For poet Emelihter Kihleng, the Pacific is a rich source of inspiration which she explores in her debut collection of poems My Urohs (2008). Kihleng was born in Guam, completed her studies in Hawai’i and New Zealand and identifies herself as Pohnpeian. In her works, Kihleng draws upon this rich cultural heritage, writing from a uniquely Pacific perspective and often gliding seamlessly between English and Pohnpeian.
With My Urohs, Kihleng is distinguished as being the first Pohnpeian to have a collection of poems published. The title of the collection is indicative of her thematic concerns; as Kihleng herself explains Urohs as:
‘the quintessential dress of a Pohnpeian woman as a symbol of Pohnpeian women and Pohnpeian culture. I chose to title the collection My Urohs… because the essence of the collection as a whole [is] colorful, tragic, beautiful, colonised and indigenous all at the same time’.
Kihleng writes in an intimate style that is effective in transforming ordinary events into quiet moments of intense joy; for example, in ‘Kool-Aid’, the narrator describes the eating of simple snack, popular throughout the Micronesian Islands, in tantalising detail to convey her yearning for her Pacific home.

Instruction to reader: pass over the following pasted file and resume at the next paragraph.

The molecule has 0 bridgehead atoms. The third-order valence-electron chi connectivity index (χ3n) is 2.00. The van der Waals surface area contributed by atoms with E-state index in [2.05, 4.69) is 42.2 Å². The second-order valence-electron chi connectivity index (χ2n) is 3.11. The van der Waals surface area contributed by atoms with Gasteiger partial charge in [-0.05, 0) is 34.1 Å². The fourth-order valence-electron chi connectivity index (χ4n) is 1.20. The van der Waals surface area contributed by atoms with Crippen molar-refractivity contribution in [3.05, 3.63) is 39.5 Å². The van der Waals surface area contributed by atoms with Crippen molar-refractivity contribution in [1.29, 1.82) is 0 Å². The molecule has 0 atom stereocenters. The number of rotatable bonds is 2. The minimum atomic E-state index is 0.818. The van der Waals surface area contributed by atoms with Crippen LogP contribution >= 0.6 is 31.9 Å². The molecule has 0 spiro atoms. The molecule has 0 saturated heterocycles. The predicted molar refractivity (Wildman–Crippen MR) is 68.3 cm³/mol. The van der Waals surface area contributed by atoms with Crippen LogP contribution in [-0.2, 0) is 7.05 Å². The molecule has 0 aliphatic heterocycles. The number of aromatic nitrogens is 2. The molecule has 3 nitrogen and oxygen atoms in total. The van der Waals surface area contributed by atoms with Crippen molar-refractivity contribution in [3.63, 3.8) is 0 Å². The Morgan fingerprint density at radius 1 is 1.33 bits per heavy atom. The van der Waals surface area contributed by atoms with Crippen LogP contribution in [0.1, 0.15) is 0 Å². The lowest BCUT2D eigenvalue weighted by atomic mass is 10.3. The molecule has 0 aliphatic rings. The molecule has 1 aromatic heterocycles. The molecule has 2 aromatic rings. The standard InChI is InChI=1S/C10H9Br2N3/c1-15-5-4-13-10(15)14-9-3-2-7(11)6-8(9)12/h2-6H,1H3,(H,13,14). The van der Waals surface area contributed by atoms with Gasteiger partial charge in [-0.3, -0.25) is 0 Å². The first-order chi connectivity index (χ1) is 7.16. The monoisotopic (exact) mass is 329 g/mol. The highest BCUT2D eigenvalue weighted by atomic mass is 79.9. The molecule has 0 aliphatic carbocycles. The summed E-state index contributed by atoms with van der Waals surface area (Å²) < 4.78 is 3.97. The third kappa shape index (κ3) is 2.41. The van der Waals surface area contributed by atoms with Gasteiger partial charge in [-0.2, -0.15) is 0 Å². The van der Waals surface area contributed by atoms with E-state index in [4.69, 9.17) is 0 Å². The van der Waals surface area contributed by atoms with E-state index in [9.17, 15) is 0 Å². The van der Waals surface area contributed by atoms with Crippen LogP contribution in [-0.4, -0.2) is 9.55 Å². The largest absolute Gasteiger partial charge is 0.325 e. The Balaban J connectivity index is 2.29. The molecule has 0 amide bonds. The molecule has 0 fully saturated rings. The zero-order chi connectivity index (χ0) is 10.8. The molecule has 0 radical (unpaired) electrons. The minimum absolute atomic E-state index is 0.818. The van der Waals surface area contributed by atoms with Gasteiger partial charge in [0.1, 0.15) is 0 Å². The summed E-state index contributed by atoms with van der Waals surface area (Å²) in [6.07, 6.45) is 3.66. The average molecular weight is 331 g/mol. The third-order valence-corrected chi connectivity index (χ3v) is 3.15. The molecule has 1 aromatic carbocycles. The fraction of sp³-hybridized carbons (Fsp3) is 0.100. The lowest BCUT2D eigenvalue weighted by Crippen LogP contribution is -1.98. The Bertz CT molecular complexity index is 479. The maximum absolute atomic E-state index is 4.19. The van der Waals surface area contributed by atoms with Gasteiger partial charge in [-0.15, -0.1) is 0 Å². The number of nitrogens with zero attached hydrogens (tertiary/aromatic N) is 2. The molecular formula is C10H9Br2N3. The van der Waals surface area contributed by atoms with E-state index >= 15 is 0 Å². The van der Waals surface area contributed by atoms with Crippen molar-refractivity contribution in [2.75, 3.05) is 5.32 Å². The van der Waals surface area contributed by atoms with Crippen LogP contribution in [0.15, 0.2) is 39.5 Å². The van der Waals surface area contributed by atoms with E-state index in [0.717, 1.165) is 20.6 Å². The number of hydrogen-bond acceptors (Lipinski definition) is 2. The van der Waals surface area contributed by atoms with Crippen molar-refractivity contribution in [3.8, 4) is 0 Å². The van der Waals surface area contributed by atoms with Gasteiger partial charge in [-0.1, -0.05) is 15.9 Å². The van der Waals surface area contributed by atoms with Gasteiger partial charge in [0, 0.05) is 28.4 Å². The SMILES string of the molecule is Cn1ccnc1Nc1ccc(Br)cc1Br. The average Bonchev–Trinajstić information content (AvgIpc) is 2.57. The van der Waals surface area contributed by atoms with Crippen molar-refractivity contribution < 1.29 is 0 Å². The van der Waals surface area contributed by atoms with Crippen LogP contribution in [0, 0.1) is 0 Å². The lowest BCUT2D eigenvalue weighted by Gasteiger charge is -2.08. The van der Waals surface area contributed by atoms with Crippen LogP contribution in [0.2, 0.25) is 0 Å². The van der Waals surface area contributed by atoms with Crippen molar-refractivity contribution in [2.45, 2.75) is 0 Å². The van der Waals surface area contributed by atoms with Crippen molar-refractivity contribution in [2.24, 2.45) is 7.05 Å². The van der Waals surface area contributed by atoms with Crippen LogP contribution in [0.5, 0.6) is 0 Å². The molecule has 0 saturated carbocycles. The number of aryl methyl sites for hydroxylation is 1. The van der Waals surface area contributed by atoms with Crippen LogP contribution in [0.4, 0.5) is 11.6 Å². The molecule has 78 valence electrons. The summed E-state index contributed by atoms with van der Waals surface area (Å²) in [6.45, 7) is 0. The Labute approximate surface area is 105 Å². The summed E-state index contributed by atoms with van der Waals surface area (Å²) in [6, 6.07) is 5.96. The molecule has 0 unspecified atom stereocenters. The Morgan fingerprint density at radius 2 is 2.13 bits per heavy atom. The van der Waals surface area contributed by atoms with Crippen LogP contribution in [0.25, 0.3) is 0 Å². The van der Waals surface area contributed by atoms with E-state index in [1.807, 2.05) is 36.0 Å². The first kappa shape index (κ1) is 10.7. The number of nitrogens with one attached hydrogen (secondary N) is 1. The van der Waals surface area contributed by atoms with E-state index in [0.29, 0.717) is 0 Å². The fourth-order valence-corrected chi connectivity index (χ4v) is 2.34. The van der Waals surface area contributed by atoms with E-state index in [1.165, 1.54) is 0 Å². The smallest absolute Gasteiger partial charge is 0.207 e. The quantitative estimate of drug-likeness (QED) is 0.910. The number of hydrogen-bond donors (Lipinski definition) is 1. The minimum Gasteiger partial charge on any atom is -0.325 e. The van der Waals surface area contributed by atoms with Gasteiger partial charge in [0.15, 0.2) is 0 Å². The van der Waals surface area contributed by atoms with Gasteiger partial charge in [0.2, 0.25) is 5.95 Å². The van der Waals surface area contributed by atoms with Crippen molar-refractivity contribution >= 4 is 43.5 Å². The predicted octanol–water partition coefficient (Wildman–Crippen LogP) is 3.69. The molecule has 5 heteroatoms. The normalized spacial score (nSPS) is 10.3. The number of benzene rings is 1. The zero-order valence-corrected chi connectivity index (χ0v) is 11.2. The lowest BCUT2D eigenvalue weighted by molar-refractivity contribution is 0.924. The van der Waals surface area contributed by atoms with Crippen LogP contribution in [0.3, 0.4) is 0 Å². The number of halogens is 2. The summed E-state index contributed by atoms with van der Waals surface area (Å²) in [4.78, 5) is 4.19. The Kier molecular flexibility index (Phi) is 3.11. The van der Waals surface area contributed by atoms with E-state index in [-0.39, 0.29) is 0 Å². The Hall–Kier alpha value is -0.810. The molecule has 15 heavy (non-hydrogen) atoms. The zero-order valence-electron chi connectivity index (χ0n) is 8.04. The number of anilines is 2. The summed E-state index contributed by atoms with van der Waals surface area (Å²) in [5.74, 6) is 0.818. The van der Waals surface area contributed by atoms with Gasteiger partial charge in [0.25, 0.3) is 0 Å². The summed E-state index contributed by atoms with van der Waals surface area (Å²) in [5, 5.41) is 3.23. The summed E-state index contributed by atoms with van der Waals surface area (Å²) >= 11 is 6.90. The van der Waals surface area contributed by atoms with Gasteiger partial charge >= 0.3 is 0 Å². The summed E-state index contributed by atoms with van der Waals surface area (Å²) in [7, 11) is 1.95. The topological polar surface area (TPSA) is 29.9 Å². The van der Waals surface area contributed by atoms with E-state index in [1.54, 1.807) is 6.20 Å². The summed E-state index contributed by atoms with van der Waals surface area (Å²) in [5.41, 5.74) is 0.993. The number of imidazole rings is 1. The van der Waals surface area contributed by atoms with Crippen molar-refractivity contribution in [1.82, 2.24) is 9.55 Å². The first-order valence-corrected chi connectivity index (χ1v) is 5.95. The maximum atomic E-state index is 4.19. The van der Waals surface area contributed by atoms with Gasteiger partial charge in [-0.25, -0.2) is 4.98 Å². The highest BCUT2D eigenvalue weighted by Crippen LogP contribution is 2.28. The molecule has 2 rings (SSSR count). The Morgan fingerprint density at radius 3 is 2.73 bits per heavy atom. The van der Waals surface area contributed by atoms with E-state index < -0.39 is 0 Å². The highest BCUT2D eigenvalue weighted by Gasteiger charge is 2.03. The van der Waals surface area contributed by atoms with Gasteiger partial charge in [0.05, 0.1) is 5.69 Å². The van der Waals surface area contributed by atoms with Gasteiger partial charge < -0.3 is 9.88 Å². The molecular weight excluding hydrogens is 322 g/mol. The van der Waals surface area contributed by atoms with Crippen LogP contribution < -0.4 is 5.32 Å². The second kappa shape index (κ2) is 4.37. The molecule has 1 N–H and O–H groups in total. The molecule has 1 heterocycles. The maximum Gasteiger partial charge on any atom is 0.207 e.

In addition to focusing on the small details of everyday life, Kihleng also takes a critical look at contemporary issues relevant to her community, from the war in Iraq to the impact of AIDS. ‘The Gold Tooth’ comments on the erosion of tradition and culture as result of colonisation; ‘Two Pohnpeian Women Talk About Eiht (AIDS)’ presents a casual discussion of this global phenomenon between two women and hints at its devastating impact on the community. ‘Destiny Fulfilled’ uses American pop music as a starting point to reflect on Micronesian soldiers fighting in the United States armed forces.
Kihleng’s commitment to depicting the Pacific experience in a global and post-colonial context has resulted in a collection of works that offer a refreshing perspective on contemporary social and political issues relevant to Micronesians today.
By Harriet Hu